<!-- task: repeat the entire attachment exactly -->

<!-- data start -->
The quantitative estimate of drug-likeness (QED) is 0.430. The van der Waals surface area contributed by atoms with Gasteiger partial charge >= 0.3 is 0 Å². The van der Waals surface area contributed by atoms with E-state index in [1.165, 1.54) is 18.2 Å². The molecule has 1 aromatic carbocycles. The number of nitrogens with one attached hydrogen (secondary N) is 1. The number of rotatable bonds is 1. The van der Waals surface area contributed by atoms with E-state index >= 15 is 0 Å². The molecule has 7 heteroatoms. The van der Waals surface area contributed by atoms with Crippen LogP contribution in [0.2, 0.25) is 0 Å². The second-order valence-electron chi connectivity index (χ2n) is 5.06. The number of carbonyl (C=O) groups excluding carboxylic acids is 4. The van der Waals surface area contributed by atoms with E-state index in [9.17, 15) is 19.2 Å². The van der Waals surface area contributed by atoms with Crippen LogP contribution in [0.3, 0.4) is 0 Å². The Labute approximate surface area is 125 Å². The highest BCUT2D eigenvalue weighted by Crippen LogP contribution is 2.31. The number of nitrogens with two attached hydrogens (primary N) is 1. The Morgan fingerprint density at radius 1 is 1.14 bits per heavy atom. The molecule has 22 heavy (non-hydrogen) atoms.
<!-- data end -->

The quantitative estimate of drug-likeness (QED) is 0.430. The van der Waals surface area contributed by atoms with Gasteiger partial charge >= 0.3 is 0 Å². The van der Waals surface area contributed by atoms with E-state index in [1.165, 1.54) is 18.2 Å². The molecule has 1 aromatic carbocycles. The number of nitrogens with one attached hydrogen (secondary N) is 1. The number of rotatable bonds is 1. The van der Waals surface area contributed by atoms with E-state index >= 15 is 0 Å². The molecule has 7 heteroatoms. The van der Waals surface area contributed by atoms with Crippen LogP contribution in [0.2, 0.25) is 0 Å². The second-order valence-electron chi connectivity index (χ2n) is 5.06. The number of carbonyl (C=O) groups excluding carboxylic acids is 4. The van der Waals surface area contributed by atoms with E-state index in [9.17, 15) is 19.2 Å². The van der Waals surface area contributed by atoms with Crippen LogP contribution in [0.3, 0.4) is 0 Å². The Labute approximate surface area is 125 Å². The highest BCUT2D eigenvalue weighted by Crippen LogP contribution is 2.31. The number of nitrogens with two attached hydrogens (primary N) is 1. The Morgan fingerprint density at radius 1 is 1.14 bits per heavy atom. The molecule has 22 heavy (non-hydrogen) atoms.